Odontophobia leads to poorer dental health

One in five adult Swedes say that they experience some form of anxiety when going to the dentist. Many do however manage to deal with their fear to a sufficient extent. But for those experiencing the most intense fear, the consequences can be dire.

Illustration. Jens Magnusson

“It is estimated that between four and five per cent of the population suffer from severe anxiety, or a phobic fear, which causes them to avoid going to the dentist even when they need to,” says Robert Schibbye, trained psychologist and doctoral student at the Department of Dental Medicine, Karolinska Institutet.

He tells us that odontophobia (dental anxiety) that is this severe is almost always caused by past negative experiences with dental care or health care. The problem is that avoiding dentist appointments often leads to what has been called the vicious spiral of odontophobia.

“Once you eventually make it to the dentist, the problems are often so serious that the treatment becomes unpleasant, which causes new trauma, which in turn reinforces their odontophobia. You get caught in a vicious spiral of negative experiences and avoidance caused by fear,” he says.

The largest health-related concern with odontophobia is what avoiding dental care might lead to.

Robert Schibbye. Photo: Privat

Text: Fredrik Hedlund, first published in Swedish in Medicinsk Vetenskap No 4/2019

“We can all relate to fear and it is only natural to avoid things that scare you. If you avoid spiders or snakes for example, it might make you uncomfortable for a moment or you might miss out on social activities, but if you avoid dental care, it will lead to problems with your teeth and health. You will not receive the treatment you need,” says Robert Schibbye.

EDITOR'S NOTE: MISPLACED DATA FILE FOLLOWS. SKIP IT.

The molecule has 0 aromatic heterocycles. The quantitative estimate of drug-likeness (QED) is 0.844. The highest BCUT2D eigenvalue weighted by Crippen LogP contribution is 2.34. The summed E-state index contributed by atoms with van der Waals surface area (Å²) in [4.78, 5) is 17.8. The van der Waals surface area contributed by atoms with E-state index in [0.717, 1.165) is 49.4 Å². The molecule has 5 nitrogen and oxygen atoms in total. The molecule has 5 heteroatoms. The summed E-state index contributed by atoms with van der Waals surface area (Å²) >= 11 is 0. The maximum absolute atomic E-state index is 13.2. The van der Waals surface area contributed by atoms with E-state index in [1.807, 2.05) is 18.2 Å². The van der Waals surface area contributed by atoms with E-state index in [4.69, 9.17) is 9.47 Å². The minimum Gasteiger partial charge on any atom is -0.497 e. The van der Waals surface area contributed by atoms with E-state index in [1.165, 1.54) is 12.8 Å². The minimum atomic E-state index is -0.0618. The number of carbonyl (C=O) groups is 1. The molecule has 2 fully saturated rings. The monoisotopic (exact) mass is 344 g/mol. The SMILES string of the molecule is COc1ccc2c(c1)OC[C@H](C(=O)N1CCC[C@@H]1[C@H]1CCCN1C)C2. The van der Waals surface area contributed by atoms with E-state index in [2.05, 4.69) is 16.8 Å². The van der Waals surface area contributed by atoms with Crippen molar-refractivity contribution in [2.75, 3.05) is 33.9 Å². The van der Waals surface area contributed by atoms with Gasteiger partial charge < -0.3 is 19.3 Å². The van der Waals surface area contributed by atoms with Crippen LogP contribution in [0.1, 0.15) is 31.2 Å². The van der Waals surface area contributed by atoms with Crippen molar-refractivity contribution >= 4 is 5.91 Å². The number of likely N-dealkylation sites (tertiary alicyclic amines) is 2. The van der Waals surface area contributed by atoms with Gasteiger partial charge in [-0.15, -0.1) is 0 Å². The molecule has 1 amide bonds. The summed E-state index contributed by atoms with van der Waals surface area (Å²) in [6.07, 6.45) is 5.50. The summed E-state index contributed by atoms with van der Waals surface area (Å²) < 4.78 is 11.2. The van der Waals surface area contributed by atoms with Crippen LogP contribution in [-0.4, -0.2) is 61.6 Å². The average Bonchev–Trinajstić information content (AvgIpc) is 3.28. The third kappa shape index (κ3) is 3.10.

That is why it is important to be able to treat and cure the fear. And that is possible. Cognitive behavioural therapy, or CBT, has proven effective.

“Odontophobia is classified as what is called a specific phobia, a kind of phobia which only CBT has proven effective against. This is strongly supported by the research,” says Robert Schibbye.

One problem however is access to the treatment, which is dependant on the availability of trained personnel, of which there are few. That is why Robert Schibbye and his colleagues have started an internet-based odontophobia treatment for children and teenagers between the ages of 8 and 15.

“Internet-based CBT increases access to a treatment method which has been proven effective. This way, more people can be helped,” he says.

They are currently conducting a randomised, controlled treatment study to measure its effectiveness. In a previous study, they saw how six out of ten people were able to handle an injection in their mouth, something they were unable to do previously, and more than half were cured of the specific phobia which they had been diagnosed with.

An interesting effect of breaking the negative spiral of bad experiences in the dentist’s chair is that the patients then go on to continuously make improvements themselves.

“We see additional improvement after the end of treatment. One year after the open study, we can see that the participants are still improving. They go to their dental appointments and now have positive experiences, which diminishes their fears. The goal is to establish a lifelong, good relationship with dental care,” says Robert Schibbye.